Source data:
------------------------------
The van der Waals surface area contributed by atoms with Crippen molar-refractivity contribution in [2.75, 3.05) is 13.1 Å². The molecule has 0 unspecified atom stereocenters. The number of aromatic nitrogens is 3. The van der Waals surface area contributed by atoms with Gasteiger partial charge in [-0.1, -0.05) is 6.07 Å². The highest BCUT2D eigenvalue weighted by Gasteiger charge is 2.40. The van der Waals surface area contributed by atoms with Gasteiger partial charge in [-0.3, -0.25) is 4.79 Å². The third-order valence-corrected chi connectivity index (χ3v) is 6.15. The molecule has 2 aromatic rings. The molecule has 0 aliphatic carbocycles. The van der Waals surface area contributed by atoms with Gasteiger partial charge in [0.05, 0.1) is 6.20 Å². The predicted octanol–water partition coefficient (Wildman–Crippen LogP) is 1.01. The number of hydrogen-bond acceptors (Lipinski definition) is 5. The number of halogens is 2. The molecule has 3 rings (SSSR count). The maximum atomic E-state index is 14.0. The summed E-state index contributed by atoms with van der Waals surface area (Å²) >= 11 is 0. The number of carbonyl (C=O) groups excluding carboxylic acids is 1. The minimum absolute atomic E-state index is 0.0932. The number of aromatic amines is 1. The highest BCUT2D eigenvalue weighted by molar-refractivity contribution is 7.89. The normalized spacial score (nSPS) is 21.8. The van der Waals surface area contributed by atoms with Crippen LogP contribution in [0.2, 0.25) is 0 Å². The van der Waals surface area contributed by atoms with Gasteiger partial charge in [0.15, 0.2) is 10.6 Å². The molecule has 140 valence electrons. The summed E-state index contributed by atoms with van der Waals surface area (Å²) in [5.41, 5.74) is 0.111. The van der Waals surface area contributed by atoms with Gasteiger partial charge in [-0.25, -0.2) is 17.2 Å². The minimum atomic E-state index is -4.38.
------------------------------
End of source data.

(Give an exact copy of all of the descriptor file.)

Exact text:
The van der Waals surface area contributed by atoms with Crippen molar-refractivity contribution in [2.75, 3.05) is 13.1 Å². The molecule has 0 unspecified atom stereocenters. The number of aromatic nitrogens is 3. The van der Waals surface area contributed by atoms with Gasteiger partial charge in [-0.1, -0.05) is 6.07 Å². The highest BCUT2D eigenvalue weighted by Gasteiger charge is 2.40. The van der Waals surface area contributed by atoms with Gasteiger partial charge in [-0.3, -0.25) is 4.79 Å². The third-order valence-corrected chi connectivity index (χ3v) is 6.15. The molecule has 2 aromatic rings. The molecule has 0 aliphatic carbocycles. The van der Waals surface area contributed by atoms with Gasteiger partial charge in [0.05, 0.1) is 6.20 Å². The predicted octanol–water partition coefficient (Wildman–Crippen LogP) is 1.01. The number of hydrogen-bond acceptors (Lipinski definition) is 5. The number of halogens is 2. The molecule has 3 rings (SSSR count). The maximum atomic E-state index is 14.0. The summed E-state index contributed by atoms with van der Waals surface area (Å²) >= 11 is 0. The number of carbonyl (C=O) groups excluding carboxylic acids is 1. The minimum absolute atomic E-state index is 0.0932. The number of aromatic amines is 1. The highest BCUT2D eigenvalue weighted by molar-refractivity contribution is 7.89. The normalized spacial score (nSPS) is 21.8. The van der Waals surface area contributed by atoms with Crippen LogP contribution in [0.2, 0.25) is 0 Å². The van der Waals surface area contributed by atoms with Gasteiger partial charge in [0.15, 0.2) is 10.6 Å². The molecule has 140 valence electrons. The summed E-state index contributed by atoms with van der Waals surface area (Å²) in [5.41, 5.74) is 0.111. The van der Waals surface area contributed by atoms with Gasteiger partial charge in [-0.25, -0.2) is 17.2 Å². The minimum atomic E-state index is -4.38.